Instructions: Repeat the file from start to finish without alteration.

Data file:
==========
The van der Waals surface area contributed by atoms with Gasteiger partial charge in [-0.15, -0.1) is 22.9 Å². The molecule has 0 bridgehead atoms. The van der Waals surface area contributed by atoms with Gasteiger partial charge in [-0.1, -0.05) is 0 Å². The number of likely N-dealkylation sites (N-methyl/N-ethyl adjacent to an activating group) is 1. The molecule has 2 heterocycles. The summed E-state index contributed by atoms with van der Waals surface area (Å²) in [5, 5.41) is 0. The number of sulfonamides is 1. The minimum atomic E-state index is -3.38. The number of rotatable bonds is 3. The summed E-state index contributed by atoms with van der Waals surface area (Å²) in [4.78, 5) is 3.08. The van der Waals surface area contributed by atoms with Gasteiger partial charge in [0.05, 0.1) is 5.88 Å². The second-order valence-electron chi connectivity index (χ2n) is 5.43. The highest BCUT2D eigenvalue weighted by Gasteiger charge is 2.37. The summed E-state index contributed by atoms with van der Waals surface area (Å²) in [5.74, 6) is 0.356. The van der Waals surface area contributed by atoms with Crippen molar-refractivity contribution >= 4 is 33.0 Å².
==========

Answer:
The van der Waals surface area contributed by atoms with Gasteiger partial charge in [-0.15, -0.1) is 22.9 Å². The molecule has 0 bridgehead atoms. The van der Waals surface area contributed by atoms with Gasteiger partial charge in [-0.1, -0.05) is 0 Å². The number of likely N-dealkylation sites (N-methyl/N-ethyl adjacent to an activating group) is 1. The molecule has 2 heterocycles. The summed E-state index contributed by atoms with van der Waals surface area (Å²) in [5, 5.41) is 0. The number of sulfonamides is 1. The minimum atomic E-state index is -3.38. The number of rotatable bonds is 3. The summed E-state index contributed by atoms with van der Waals surface area (Å²) in [4.78, 5) is 3.08. The van der Waals surface area contributed by atoms with Gasteiger partial charge in [0.05, 0.1) is 5.88 Å². The second-order valence-electron chi connectivity index (χ2n) is 5.43. The highest BCUT2D eigenvalue weighted by Gasteiger charge is 2.37. The summed E-state index contributed by atoms with van der Waals surface area (Å²) in [5.74, 6) is 0.356. The van der Waals surface area contributed by atoms with Crippen molar-refractivity contribution >= 4 is 33.0 Å².